5) Comb your hair gently with a wide-toothed comb. At one point I decided not to comb it in an attempt to preserve more hair – but just ended up with a massive matted dreadlock thing which I had to chop off.

6) Be gentle. Don’t rub your hair vigorously with the towel and limit your use of straighteners and hairdryers to special occasions only. Otherwise just let your hair dry naturally.

7) Conditioner rocks. Apply conditioner liberally on damp hair before using the cold cap and leave for as long as possible – at least 24 hours – although I tended to leave it for a couple of days. I just donned a headscarf or buff to hide my greasy-looking locks.

8) Invest in a silk pillowcase. I got a cheapy off Ebay. It is recommended by Paxman, and I don’t know how effective it is at slowing down hairloss, but it’s also meant to be good for your skin and feels nice!! Especially when those hot flushes hit…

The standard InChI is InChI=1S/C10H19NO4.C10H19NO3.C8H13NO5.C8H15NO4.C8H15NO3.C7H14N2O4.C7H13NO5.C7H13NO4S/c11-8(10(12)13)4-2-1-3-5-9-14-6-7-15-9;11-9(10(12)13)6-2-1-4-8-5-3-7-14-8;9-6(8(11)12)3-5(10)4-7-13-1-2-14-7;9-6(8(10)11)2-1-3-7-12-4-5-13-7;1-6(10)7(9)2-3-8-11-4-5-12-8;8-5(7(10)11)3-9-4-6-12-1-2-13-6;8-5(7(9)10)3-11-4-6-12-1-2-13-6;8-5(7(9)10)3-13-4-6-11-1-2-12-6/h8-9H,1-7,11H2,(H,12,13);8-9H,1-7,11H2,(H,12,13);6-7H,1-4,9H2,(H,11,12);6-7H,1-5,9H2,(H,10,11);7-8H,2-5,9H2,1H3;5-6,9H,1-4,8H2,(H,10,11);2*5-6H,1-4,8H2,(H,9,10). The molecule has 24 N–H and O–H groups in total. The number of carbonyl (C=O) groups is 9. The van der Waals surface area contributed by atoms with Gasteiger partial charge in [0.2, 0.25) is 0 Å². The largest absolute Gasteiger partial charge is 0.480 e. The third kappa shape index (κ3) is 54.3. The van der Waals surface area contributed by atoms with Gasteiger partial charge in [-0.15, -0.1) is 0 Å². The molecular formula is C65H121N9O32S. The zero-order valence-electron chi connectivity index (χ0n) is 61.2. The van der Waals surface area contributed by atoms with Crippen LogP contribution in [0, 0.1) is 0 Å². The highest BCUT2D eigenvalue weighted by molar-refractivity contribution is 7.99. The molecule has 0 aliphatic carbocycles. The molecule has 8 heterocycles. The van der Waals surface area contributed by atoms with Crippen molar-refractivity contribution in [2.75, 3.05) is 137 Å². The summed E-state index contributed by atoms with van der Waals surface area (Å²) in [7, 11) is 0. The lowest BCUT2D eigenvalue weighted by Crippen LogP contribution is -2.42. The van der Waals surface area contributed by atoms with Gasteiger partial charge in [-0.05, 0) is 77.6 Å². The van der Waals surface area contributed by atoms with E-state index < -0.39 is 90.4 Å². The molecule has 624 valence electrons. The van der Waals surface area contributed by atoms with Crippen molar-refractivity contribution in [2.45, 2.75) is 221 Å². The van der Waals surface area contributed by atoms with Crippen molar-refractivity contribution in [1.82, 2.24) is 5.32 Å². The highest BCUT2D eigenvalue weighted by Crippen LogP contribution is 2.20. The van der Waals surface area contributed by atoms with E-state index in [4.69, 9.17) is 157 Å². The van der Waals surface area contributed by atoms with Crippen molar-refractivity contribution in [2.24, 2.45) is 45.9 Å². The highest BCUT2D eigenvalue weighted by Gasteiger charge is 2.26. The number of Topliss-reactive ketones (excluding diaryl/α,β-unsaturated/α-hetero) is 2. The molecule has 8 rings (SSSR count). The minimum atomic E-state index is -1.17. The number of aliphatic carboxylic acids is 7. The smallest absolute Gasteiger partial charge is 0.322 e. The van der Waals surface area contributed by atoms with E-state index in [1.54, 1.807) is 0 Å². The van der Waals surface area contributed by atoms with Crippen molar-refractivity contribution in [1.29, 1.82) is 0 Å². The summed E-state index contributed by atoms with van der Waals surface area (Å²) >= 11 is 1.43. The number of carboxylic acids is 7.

9) Dealing with discomfort. I, luckily, had no issues with the cold cap and am not sure I could have done it for 8 sessions if I’d hated every second of it. I just popped it on and settled in for a Jeremy Kyle/This Morning daytime TV fest. Whilst having TAX I actually slept for 4 hours  each session with the cold cap on as a result of the piriton that was pumped into my IV. However, Mr B gave it a go and lasted less than a minute – so success could also be down to the individual’s ability to cope with it. I popped a couple of paracetamol on my way to the hospital, drank a nice hot drink when it was being wedged on my head, and cosied in under my electric blanket that my hospital kindly provided. You could always take a blanket and a hot water bottle along if you suffer from the cold. I had my chemo over the summer months, so the weather was quite nice, but I would imagine that if you are having it in winter, then a nice, fleecy buff would be in order to don after you’ve hacked the icicles from your head and are about to brave the wintery cold.